As long as we're on the subject, I would also argue that the real risks have to be approached with perspective and judgment. You are correct that the Urabe Mumps strain used in some MMR vaccines was associated with a very low incidence of asceptic meningitis, though I can't confirm your 0.3% figure. If you'd care to provide a citation, I'd be grateful. Regardless, said asceptic meningitis was almost always temporary and mild. Let's compare that to the fatality rate from measles, mumps and rubella. In developed nations measles has a fatality rate of 0.3% while in undeveloped countries it can be as high as 30%. Measles also has common non-lethal side effects like corneal scarring. Mumps is rarely lethal but can induce meningitis (10%), encephalitis (1%) and spontaneous abortions (27% of pregnant females during the 1st trimester). Rubella is rarely lethal but if it infects a pregnant woman can result in spontaneous abortions (20%) or a child born with congenital rubella syndrome. If we ignore all of that except for measles, and assume that we all live in developed nations, then we're balancing a 0.3% chance of death against a 0.3% chance of temporary mild meningitis. When we throw in all the other possible complications from measles, mumps and rubella, I'd say the balance shifts pretty strongly to favor vaccination. This is even more the case given than the Urabe Mumps strain you refer to hasn't been used in the U.K. since the early 1990's and, as far as I can tell, was never in use in the U.S.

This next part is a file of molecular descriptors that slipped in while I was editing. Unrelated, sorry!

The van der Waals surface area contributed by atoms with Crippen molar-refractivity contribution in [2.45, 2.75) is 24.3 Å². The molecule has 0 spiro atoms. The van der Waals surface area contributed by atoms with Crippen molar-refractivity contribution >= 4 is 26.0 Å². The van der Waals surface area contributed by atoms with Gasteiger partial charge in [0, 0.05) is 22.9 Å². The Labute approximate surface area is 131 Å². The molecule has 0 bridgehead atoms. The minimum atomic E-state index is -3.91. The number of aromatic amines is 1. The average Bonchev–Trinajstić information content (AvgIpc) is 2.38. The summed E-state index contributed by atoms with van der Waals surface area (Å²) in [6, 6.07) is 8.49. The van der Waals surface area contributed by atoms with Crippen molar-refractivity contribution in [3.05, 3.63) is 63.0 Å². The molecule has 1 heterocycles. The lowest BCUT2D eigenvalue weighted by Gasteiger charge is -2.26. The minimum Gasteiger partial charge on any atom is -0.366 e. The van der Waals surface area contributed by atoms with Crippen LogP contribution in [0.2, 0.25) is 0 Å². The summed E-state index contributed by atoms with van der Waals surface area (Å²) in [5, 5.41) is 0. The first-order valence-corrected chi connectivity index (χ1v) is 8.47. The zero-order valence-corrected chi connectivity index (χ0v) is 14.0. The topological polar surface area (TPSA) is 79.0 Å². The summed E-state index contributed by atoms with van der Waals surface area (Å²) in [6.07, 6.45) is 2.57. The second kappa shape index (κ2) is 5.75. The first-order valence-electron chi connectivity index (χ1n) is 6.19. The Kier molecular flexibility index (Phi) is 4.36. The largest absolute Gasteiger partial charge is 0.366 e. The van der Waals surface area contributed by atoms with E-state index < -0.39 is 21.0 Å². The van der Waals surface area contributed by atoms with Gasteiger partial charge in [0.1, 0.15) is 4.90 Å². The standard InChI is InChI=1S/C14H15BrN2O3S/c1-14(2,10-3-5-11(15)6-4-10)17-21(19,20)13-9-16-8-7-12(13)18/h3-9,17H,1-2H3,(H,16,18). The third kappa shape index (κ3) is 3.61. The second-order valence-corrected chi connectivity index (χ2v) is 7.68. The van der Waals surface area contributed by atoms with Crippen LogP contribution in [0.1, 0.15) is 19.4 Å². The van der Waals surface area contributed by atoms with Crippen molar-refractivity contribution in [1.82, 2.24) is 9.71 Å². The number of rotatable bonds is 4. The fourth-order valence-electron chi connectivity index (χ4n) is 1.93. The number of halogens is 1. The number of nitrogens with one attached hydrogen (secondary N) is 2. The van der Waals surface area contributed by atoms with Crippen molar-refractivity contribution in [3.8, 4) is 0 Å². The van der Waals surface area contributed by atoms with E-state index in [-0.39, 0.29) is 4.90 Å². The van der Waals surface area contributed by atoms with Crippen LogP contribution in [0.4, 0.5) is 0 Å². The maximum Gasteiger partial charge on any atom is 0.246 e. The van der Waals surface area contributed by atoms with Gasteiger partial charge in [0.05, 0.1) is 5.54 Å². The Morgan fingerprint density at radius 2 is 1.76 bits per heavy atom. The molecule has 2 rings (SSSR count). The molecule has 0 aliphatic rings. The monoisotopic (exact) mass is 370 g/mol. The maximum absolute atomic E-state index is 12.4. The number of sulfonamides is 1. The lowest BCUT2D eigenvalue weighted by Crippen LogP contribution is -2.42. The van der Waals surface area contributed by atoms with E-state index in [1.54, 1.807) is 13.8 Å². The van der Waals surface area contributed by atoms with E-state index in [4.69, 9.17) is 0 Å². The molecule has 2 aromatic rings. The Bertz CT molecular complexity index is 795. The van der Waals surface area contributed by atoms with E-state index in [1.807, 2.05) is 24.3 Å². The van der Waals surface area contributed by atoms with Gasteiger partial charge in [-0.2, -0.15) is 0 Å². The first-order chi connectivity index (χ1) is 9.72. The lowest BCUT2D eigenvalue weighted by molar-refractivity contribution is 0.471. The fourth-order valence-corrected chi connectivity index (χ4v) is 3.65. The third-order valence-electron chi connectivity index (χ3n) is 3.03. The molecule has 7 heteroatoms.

Does this mean that vaccines have no risks? Of course not, all medical treatment has risks, but so does lack of treatment. And on the balance, most of the time, getting vaccinated is far safer than taking your chances. Do I think people should be forced to get vaccines? No, although to be blunt if their reasons for not vaccinating are stupid or rely on shoddy reasoning I do think that they should expect to be criticized for it. The simple reality is that vaccines have risks, but are still vastly safer and more effective than virtually all other medical treatments.

And regardless of wherever our discussion leads, Jenny McCarthy is not selling informed, reasonable concern, but unreasoning panic over discredited research.

Monday, November 23, 2009 12:34:00 PM  
Anonymous Anonymous said...

You are an assclown of the highest calibur ...Giving Jenny McCarthy a deathcount .....your an idiot is it even remotely close to her fault if a parent decides to not get vaccines for their kids ....any death from that should be blamed on the parent ..NOT Jenny McCarthy ...Ill say it again ....YOU ARE A COMPLETE ASSCLOWN ....

Friday, October 29, 2010 11:23:00 PM  
Blogger Drek said...

Hey Anonymous:

I suppose if I'm an assclown, I'm pleased to at least achieve such a sterling level of performance at it. A few points:

-It's spelled "caliber".

-You wrote "Your", which is the possessive form of you, as in, "Your advice to vaccinate my child was helpful". What you wanted was "You're" which is a contraction of "You are", as in, "When you don't use grammar properly, you're undermining your own argument."

-I didn't create the Jenny McCarthy Deathcount page, although I suppose the argument could be made that Jenny gave herself a deathcount.

-If you want to know how it is "even remotely her fault" you should probably read my post again, this time stopping when necessary to look up the big words in a dictionary.

-"Ill" is what you'll be if you follow Jenny's advice. What you meant was, "I'll" which is a contraction of "I will", as in, "I'll stop mocking your comments now."


Saturday, October 30, 2010 12:48:00 PM